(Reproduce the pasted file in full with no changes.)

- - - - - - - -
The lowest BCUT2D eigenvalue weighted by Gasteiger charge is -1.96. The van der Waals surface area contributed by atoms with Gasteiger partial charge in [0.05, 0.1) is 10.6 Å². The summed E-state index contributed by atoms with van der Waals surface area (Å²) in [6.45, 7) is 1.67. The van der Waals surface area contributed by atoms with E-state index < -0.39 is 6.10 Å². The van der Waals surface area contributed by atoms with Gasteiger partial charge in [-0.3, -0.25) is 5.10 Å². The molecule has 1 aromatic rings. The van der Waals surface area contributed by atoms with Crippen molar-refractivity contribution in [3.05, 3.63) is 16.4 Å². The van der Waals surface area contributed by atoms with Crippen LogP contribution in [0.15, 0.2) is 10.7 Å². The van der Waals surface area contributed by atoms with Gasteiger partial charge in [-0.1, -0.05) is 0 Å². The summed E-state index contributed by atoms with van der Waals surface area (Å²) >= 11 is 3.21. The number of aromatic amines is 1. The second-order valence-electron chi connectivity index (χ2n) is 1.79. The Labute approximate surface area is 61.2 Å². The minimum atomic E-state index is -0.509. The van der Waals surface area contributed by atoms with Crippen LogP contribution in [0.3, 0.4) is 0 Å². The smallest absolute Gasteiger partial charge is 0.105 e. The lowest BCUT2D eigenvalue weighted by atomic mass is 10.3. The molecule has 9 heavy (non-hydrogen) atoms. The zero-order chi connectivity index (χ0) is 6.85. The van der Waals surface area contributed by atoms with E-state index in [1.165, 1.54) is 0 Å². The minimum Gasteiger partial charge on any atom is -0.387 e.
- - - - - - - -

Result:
The lowest BCUT2D eigenvalue weighted by Gasteiger charge is -1.96. The van der Waals surface area contributed by atoms with Gasteiger partial charge in [0.05, 0.1) is 10.6 Å². The summed E-state index contributed by atoms with van der Waals surface area (Å²) in [6.45, 7) is 1.67. The van der Waals surface area contributed by atoms with E-state index < -0.39 is 6.10 Å². The van der Waals surface area contributed by atoms with Gasteiger partial charge in [-0.3, -0.25) is 5.10 Å². The molecule has 1 aromatic rings. The van der Waals surface area contributed by atoms with Crippen molar-refractivity contribution in [3.05, 3.63) is 16.4 Å². The van der Waals surface area contributed by atoms with Crippen LogP contribution in [0.15, 0.2) is 10.7 Å². The van der Waals surface area contributed by atoms with Gasteiger partial charge in [-0.1, -0.05) is 0 Å². The summed E-state index contributed by atoms with van der Waals surface area (Å²) >= 11 is 3.21. The number of aromatic amines is 1. The second-order valence-electron chi connectivity index (χ2n) is 1.79. The Labute approximate surface area is 61.2 Å². The minimum atomic E-state index is -0.509. The van der Waals surface area contributed by atoms with Crippen LogP contribution in [0.3, 0.4) is 0 Å². The smallest absolute Gasteiger partial charge is 0.105 e. The lowest BCUT2D eigenvalue weighted by atomic mass is 10.3. The molecule has 9 heavy (non-hydrogen) atoms. The zero-order chi connectivity index (χ0) is 6.85. The van der Waals surface area contributed by atoms with E-state index in [1.165, 1.54) is 0 Å². The minimum Gasteiger partial charge on any atom is -0.387 e.